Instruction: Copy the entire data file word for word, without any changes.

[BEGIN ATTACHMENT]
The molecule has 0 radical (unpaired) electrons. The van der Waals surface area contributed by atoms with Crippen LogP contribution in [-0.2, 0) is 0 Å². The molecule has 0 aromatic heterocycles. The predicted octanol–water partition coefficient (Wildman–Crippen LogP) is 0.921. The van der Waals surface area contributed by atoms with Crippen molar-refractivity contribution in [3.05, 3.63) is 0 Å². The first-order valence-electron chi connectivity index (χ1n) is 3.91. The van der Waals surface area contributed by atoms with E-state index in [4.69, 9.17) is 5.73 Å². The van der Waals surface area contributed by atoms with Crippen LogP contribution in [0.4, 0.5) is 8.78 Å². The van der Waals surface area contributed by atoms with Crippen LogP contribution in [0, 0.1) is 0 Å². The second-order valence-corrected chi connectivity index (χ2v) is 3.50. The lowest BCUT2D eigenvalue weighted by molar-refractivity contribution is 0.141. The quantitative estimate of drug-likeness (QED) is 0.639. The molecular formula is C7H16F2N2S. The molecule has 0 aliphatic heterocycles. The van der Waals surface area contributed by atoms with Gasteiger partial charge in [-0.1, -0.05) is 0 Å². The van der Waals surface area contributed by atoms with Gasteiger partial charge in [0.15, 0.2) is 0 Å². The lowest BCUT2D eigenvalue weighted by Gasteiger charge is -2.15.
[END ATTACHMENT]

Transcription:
The molecule has 0 radical (unpaired) electrons. The van der Waals surface area contributed by atoms with Crippen LogP contribution in [-0.2, 0) is 0 Å². The molecule has 0 aromatic heterocycles. The predicted octanol–water partition coefficient (Wildman–Crippen LogP) is 0.921. The van der Waals surface area contributed by atoms with Crippen molar-refractivity contribution in [3.05, 3.63) is 0 Å². The first-order valence-electron chi connectivity index (χ1n) is 3.91. The van der Waals surface area contributed by atoms with E-state index in [4.69, 9.17) is 5.73 Å². The van der Waals surface area contributed by atoms with Crippen LogP contribution in [0.4, 0.5) is 8.78 Å². The van der Waals surface area contributed by atoms with Crippen LogP contribution in [0, 0.1) is 0 Å². The second-order valence-corrected chi connectivity index (χ2v) is 3.50. The lowest BCUT2D eigenvalue weighted by molar-refractivity contribution is 0.141. The quantitative estimate of drug-likeness (QED) is 0.639. The molecular formula is C7H16F2N2S. The molecule has 0 aliphatic heterocycles. The van der Waals surface area contributed by atoms with Gasteiger partial charge in [-0.1, -0.05) is 0 Å². The van der Waals surface area contributed by atoms with Gasteiger partial charge in [0.15, 0.2) is 0 Å². The lowest BCUT2D eigenvalue weighted by Gasteiger charge is -2.15.